Re: ISO9000

Subject: Re: ISO9000
From: Charles Good <good -at- AUR -dot- ALCATEL -dot- COM>
Date: Fri, 2 Feb 1996 16:45:21 GMT

Jim House <JEH89 -at- aol -dot- com> wrote:

> I need some information on what ISO9000, ISO9001, ISO9002, etc..is. I have
> absolutely no idea what it is and I don't know where to begin. All
> information would be helpful. Thank you.

--------------------------------------------------------------------------------


Rather than referring to somewhere else, I'll attempt to give you a brief
overview.

Back in 1987, the International Organization for Standardization (ISO)
released the 9000-series of standards. These international standards
set forth controls associated with producing quality goods and services.
Prior to the 1990's, the twelve major European trading countries had
trade barriers and used country-specific product standards. The elimination
of these trade barriers and the forming of the Common Market provides
a unified consumer market of 320 million people. ISO-9000 becomes the
standard for doing business in this market. However, this standard has
won support by more than 90 countries worldwide, including the U.S.

The most comprehensive level of certification for the ISO-9000 series
is called ISO-9001. It covers design, development, production, installation,
and service.

To become ISO certified, you must go through a process of identifying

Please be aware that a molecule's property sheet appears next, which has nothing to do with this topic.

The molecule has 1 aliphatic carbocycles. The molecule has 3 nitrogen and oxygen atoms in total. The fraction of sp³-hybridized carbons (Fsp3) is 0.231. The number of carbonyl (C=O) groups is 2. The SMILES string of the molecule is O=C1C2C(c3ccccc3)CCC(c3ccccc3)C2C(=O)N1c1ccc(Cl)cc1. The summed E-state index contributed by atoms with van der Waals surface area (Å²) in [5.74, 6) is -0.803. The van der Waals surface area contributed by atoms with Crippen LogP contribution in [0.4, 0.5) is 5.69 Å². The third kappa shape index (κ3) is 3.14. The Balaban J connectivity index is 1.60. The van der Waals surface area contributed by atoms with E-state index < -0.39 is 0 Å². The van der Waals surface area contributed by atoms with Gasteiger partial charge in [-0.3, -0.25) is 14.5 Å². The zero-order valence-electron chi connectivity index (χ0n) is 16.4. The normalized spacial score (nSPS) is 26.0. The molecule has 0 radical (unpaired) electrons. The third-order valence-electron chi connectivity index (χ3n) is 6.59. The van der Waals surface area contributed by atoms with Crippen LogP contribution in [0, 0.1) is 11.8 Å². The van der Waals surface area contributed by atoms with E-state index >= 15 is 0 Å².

and documenting all your processes. The theory is that anything you do
should be repeatable and as such, it is measurable and the data from
the measurements can be used to identify trends and opportunities for
continuous improvement (i.e., total quality). Therefore, many companies
spend a lot of time and effort transforming their existing procedures
into more comprehensive documents, as well as documenting all the
undocumented processes. They also identify existing procedures which
are not being followed and either trash the procedure or correct it
to reflect the real world.

When the outside auditors visit your facility, they will examine all
your documentation, observe processes at random, and choose employees
at random to ask about their process. They will view your entire
company and consider every aspect of your product cycle and related
services.

Most companies do fairly well with manufacturing processes, but research
and development are usually harder given the nature of the work. In some
cases, so are service, support and marketing groups. A lot depends on
the size of your company, the nature of your business, and how thoroughly
you did your self-assessment.

ISO-9000 certification is another way of showing you are a quality
company that produces quality products/services. Some customers require
you to have it; others prefer doing business with companies who have
it. However, depending on your industry and who your customers are,
this may only be one of several quality awards that you must strive to
earn (and retain through recertification). For example, in the
telecommunications industry, many companies strive for the following:
the Shingo Prize, the Malcolm Baldridge Quality Award, your state's
quality award, and the Bellcore Customer/Supplier Quaity Process (CSQP)
recognition.

Hope this helps get you started!



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| The views expressed are my own and do not |
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